At the heart of the Alsace Wine Route, Colmar is very well located and while it may not be the capital of Alsace, it remains one of its top tourist destinations. The old town comprises of a charming district made up of colourful half-timbered houses neatly lining cobblestone streets and walkways, set along a peaceful canal giving it its reputation of the “Little Venice of Alsace”.
Colmar’s “Little Venice” District
In the Krutenau district, the city gives way to the village atmosphere that is typical of traditional Alsace. Those with an affinity for half-timbered houses will once again be charmed by the sight of the district, which is adjoined by a stream – the Lauch – which earned it the name of the “Little Venice of Alsace”.
In reality, it would be more accurate to call it “Little Bruges” because, unlike in Venice, there is only one river serving the neighbourhood: the picturesque Lauch. The little 45 km long river runs from the Vosges and crosses the town of Guebwiller, before entering the Alsace Plain. It flows into the River Ill in the outskirts west of Colmar.
At the crossing of the Krutenau district, the Lauch used to be used by the market gardeners, fishmongers and tanners who passed through there in small, flat-bottomed boats.
The first stop in the tour of the Little Venice of Colmar is the Quai de la Poissonnerie (Fishing Quay), which is accessible by a small bridge that crosses Rue des Tanneurs. Fishermen used to sell fresh fish here that had been caught in Colmar’s waters.
The brightly coloured, little half-timbered houses belonged to the members of the powerful fishing corporation.
The Quai de la Poissonnerie leads to Rue de Turenne, site of the old “Krutenau” (the fruit and vegetable market).
The little Krutenau district, beginning in Rue de Turenne, features a strong village atmosphere, and was once inhabited by the market gardeners corporation.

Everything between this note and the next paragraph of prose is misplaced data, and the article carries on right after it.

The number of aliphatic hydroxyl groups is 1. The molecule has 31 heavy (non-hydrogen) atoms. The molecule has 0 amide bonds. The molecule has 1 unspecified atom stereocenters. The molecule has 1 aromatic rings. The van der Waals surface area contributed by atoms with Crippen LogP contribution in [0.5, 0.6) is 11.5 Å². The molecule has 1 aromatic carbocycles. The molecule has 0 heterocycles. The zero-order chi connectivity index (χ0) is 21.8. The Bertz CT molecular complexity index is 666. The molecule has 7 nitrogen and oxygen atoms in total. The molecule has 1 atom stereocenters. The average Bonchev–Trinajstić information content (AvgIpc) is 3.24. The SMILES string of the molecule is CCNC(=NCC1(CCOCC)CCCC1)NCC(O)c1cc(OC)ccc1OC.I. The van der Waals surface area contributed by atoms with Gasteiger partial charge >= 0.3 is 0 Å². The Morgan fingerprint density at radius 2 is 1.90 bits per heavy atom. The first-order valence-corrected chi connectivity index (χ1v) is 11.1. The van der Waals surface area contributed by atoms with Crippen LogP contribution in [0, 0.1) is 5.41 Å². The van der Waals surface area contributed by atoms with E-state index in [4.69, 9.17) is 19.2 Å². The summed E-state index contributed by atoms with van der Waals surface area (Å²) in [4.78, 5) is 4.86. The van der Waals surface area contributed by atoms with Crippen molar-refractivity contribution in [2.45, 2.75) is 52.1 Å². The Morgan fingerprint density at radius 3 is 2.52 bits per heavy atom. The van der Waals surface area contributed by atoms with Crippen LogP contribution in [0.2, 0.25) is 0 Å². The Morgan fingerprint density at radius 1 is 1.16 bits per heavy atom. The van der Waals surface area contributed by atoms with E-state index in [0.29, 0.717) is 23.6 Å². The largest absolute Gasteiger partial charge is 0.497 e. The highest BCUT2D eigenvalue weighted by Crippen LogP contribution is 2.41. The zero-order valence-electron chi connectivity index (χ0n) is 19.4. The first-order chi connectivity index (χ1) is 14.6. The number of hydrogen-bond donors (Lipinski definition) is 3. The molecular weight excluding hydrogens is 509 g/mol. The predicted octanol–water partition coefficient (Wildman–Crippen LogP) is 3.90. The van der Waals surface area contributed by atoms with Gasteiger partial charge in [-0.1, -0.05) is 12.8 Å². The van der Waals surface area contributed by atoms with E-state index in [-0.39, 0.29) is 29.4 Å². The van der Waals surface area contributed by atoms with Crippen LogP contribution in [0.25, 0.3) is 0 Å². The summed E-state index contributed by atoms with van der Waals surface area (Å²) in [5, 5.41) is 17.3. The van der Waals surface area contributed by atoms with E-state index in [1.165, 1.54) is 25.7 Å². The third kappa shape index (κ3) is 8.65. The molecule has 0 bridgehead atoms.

Continue the tour by walking along Rue de la Herse, then along the boardwalk at the edge of the Lauch. In summer, otters can often be seen here!
The flat-bottomed boats that once cruised along the Lauch allowed market gardeners to display their fruits and vegetables. Today, the small gondolier boats pay homage to this long-forgotten activity, giving Colmar a Venetian feel. You can board boat tours of the Little Venice district from underneath the Saint-Pierre Bridge. The boat tour is a wonderful opportunity to discover the string of beautifully restored houses dating from 1350 to 1609.
The stunning view of the district from the Saint-Pierre Bridge, to the far south of Little Venice, is one of the most photographed views of Colmar. Busloads of tourists stop here to allow visitors to admire the view of the river reflecting the old half-timbered houses.
At the Saint-Pierre Bridge, turn right and follow Saint Pierre Boulevard until the intersection with Rue du Manège. Take the road to the right until you reach Place des Six-Montagnes-Noires and the Old Customs House.
Colmar Tourist Office: http://www.ot-colmar.fr